Coni told police she was assaulted and raped at a Christmas party she attended with her fiance at an Oklahoma City club in 2011. She has asked to be identified by her first name only. She has little memory of her attack. KASSIE McCLUNG/The Frontier

Coni knew her rape kit had to be somewhere.

She remembered the long, painstaking process of a nurse collecting evidence from her body at a Tulsa hospital in 2011. She recalled a police officer taking the kit from the hospital, and not long after, receiving a $98 bill for the exam.

But years later, Oklahoma City Police detectives would tell Coni the kit didn’t exist, and her case had been dismissed for lack of evidence.

“It was over. I had no hope left. It didn’t happen. It just didn’t happen,” Coni said of her reported rape. “I had faith that it (the rape kit) was going to be processed.”

It wouldn’t be until late 2018 that the Oklahoma City Police Department located Coni’s untested rape kit. The agency admits they mishandled her case, saying it was never investigated.

Coni has since moved to a different state with her fiancé. The 51-year-old said her family has supported her, but since she reported the attack her rape has weighed on her. She felt her case didn’t matter and as if law enforcement didn’t support her.

“You just want someone to come and hear you, and not make you feel like a victim again,” she said.

Coni told police she was assaulted and raped at a Christmas party she attended with her fiancé at an Oklahoma City club in 2011. She has asked to be identified by her first name only. She has little memory of her attack.

Coni, who was 44 at the time, suspects someone might have slipped her a date-rape drug. She remembers feeling as if she had been “hit by an 18-wheeler” the day after the party. Bruises began appearing on her neck and around her body, and it was hard to swallow.

Coni and her fiance didn’t learn of the attack until the next day when another partygoer, who thought the encounter was consensual, told them they had seen Coni and a man who worked at the club in a bathroom together, Coni said.

She was shocked and confused, and immediately reported the incident and had a rape kit done in Tulsa because she lived there at the time.

She hoped the exam would capture any evidence of the attack.

A Tulsa Police Department sexual assault evidence collection kit. Photo courtesy NewsOn6

A rape kit, also known as a sexual assault evidence kit, is used to preserve any DNA evidence from a sexual assault and provides victims with important medical care, such as STI prevention medication. The exam, often performed by a specially trained nurse, can take several hours.

Rape kits can also increase the likelihood of the perpetrator being prosecuted.

A Tulsa police officer picked the kit up and promised to hold on to it until Oklahoma City police retrieved it. However — unknown to Coni — no one did.

Coni called Oklahoma City Police Department in 2012 to follow up on her case, and again in 2013. Both times, she said, detectives said the attack was still under investigation and there was no news.

For several years, Coni heard nothing about her case, thinking detectives might have given it low prioritization.

Then, Oklahoma leaders started to bring attention to the issue of the state’s untested rape kits in 2017. Gov. Mary Fallin signed an executive order in April that year creating a 17-member task force to determine the number of untested rape kits in more than 350 law enforcement agencies across Oklahoma. The audit found more than 7,000 untested kits.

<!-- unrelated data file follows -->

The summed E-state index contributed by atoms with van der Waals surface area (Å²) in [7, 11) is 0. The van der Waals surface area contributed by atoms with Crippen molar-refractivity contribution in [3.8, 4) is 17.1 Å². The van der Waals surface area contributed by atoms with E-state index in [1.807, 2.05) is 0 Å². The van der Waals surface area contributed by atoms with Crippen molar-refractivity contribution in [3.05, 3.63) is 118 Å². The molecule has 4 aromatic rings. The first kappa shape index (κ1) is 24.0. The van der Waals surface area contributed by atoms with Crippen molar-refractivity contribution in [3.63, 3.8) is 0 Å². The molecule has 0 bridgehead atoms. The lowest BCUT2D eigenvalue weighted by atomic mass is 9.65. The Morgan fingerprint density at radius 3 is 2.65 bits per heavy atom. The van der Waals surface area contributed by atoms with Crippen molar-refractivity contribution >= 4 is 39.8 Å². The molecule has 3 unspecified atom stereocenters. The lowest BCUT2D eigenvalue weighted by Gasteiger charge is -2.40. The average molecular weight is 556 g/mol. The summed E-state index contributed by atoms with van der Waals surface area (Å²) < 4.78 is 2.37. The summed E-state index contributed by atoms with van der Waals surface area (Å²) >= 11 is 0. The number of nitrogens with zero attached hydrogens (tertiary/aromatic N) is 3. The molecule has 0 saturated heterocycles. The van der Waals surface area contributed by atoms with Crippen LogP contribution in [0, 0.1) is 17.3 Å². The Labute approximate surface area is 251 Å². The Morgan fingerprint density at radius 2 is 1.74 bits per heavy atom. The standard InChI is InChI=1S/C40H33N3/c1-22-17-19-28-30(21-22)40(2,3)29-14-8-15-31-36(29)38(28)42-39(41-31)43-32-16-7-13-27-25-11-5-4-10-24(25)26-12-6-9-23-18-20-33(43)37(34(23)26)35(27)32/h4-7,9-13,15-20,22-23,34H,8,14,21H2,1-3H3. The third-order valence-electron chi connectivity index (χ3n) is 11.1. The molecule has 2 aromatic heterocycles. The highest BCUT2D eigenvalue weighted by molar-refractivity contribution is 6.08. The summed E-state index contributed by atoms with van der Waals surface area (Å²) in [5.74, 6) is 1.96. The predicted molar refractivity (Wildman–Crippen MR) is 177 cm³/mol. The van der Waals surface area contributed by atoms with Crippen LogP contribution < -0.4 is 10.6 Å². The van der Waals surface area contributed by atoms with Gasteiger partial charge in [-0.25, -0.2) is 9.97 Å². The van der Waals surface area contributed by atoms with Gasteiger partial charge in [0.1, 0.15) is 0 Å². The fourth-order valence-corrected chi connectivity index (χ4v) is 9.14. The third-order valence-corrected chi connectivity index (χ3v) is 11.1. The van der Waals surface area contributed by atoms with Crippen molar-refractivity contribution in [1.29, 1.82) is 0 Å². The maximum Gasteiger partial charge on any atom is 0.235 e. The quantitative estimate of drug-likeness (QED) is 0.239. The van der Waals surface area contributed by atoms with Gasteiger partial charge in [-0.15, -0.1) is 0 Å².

The news got Coni’s attention.

“So I’m going, ‘Yeah, it’s been a couple of years, maybe I should see where’s mine and has it been tested and please don’t destroy it,’” she said.

In late 2017, she again reached out to an Oklahoma City detective who told her in an email the kit didn’t exist. Coni thought that was the end of her case, and she worried the man would attack another woman.

“It didn’t exist. It’s over,” Coni said. “And I couldn’t change what might have happened to someone else. That’s why I wanted the rape kit. He was a predator. Everything about this situation around it was a predator and I knew it.”

Coni, angry by how her case had been handled, connected in late 2018 with Danielle Tudor, a fellow survivor and member of the governor’s task force leading the effort to reform how the state handles rape kits. Tudor helped her locate the kit.

The Oklahoma City Police Department recently told Coni they found her kit with the Tulsa Police Department. Detectives met with her for the first time on Wednesday.

Oklahoma Police Department Maj. Jason Clifton, who represents the department on the task force, said retrieving the rape kit was the department’s responsibility. When he looked into Coni’s case, it was apparent it was handled wrong.

“It wasn’t investigated,” Clifton said.

Clifton said an internal investigation has been opened into the case’s mistreatment. Her rape kit has been given top priority to be tested, and the case was assigned to a detective.

Clifton said it’s not uncommon for a victim to get a rape kit done in another jurisdiction. Normally, a detective would immediately call the victim upon getting the report, and if a kit was done, they would retrieve it.

Oklahoma is set to launch a sexual assault evidence tracking system in February. That would allow victims and law enforcement to track the status of their rape kits through processing.

Coni said detectives still haven’t provided the incident report connected with her case, and they told her there is little information recorded. Still, she’s optimistic the case has been reopened.

“I am actually hopeful, and not just for myself. I’m hopeful this isn’t going to happen again,” Coni said. “I’m hopeful that other women will be justified in having to go through the process.”

Further reading

A Frontier Investigation — Shadow Land